Yet such a perspective — of a series of dramatic transitions in the existing policies, functions and responsibilities of states needing to occur prior to genuine socialism being possible — seems to bear little connection to the wider structures of social class forces where capital remains dominant over labour. Consequently, the ability of collective agency to transform societies from below seems to rest on somehow converting states that have remained impervious to democratic transformation. It is not clear to me how the authors intend to resolve this paradox.
By instead seeing states as a concentrated subset of capitalist social relations as a whole, a quite different perspective emerges. The more likely path to social transformation would be a heightening of class struggle against the operations of states. While Leo and Sam are right to locate the focus of struggle as the capitalist state, I believe they are mistaken in presuming that the resolution of that class struggle can occur within or through that state. We are living through a time where the nature of states and social democracy has lost some of its mystified appearance; that is, the appearance that actually existing politics was ever ‘representative’. This has been predicated on the hollowing out of the institutional structures that supported such an illusion. Why would this be something we want to revive, then, through the rebuilding of the state and the institutions when they have been revealed as not operating in the interests of most people?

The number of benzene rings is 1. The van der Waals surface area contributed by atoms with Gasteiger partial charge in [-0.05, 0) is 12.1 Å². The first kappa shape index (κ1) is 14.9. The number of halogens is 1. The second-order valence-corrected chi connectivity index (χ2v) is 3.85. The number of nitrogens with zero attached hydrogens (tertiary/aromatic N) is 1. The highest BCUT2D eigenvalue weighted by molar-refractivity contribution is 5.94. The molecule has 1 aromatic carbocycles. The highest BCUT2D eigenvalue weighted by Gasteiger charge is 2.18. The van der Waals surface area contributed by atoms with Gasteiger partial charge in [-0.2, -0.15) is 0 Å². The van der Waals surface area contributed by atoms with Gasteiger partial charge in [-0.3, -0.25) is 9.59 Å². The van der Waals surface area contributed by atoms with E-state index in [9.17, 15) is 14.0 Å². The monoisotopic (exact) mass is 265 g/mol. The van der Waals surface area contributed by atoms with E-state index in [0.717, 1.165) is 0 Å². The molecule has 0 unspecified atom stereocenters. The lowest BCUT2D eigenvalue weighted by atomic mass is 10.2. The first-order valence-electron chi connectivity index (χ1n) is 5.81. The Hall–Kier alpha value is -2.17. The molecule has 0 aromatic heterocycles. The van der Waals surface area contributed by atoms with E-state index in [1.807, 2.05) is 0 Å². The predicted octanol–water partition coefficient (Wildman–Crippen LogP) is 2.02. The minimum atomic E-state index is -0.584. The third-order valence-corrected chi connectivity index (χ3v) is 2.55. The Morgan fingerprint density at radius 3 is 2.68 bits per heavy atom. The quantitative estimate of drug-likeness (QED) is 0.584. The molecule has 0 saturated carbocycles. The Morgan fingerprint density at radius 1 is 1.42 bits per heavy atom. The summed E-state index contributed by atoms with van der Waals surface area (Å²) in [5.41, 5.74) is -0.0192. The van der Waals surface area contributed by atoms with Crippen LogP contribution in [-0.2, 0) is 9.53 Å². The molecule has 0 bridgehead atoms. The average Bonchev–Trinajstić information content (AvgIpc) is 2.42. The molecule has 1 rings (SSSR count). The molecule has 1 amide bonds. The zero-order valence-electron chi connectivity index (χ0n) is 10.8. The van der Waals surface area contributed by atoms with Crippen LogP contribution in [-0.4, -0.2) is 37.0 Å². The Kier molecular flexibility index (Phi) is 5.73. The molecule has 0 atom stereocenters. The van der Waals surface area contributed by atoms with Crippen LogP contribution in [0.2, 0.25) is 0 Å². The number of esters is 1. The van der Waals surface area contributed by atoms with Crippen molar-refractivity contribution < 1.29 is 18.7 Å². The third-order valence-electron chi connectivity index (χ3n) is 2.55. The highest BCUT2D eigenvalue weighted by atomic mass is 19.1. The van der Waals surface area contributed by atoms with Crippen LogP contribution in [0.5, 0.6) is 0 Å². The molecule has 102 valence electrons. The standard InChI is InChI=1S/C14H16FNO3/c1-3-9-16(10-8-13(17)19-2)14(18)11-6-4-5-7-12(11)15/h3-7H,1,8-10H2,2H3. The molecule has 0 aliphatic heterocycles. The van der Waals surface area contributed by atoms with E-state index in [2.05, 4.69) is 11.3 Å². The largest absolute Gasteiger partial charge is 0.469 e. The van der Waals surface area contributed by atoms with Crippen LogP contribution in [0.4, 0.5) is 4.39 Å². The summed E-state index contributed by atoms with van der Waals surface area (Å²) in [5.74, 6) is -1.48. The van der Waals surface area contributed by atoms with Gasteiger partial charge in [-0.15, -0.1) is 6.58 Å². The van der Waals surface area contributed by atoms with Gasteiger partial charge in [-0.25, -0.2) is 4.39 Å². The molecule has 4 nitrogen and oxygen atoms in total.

Demands for political institutions that look to a previous era — ‘we need to return to strong unions’, ‘we need new a new labour party’, ‘the ALP Left should fight for better policies like it was founded on’ — fail to fully appreciate the contradictory nature of the political parties of labour and their historic role in constraining the social interests and efforts of subaltern groups.
I do agree with Leo and Sam, however, and others such as Simon Clarke, that the question of the nature of the state cannot be progressed through theory and abstraction alone. The concrete examination of states is crucial to this project, and one of the important contributions of The Making of Global Capitalism is that it does precisely that.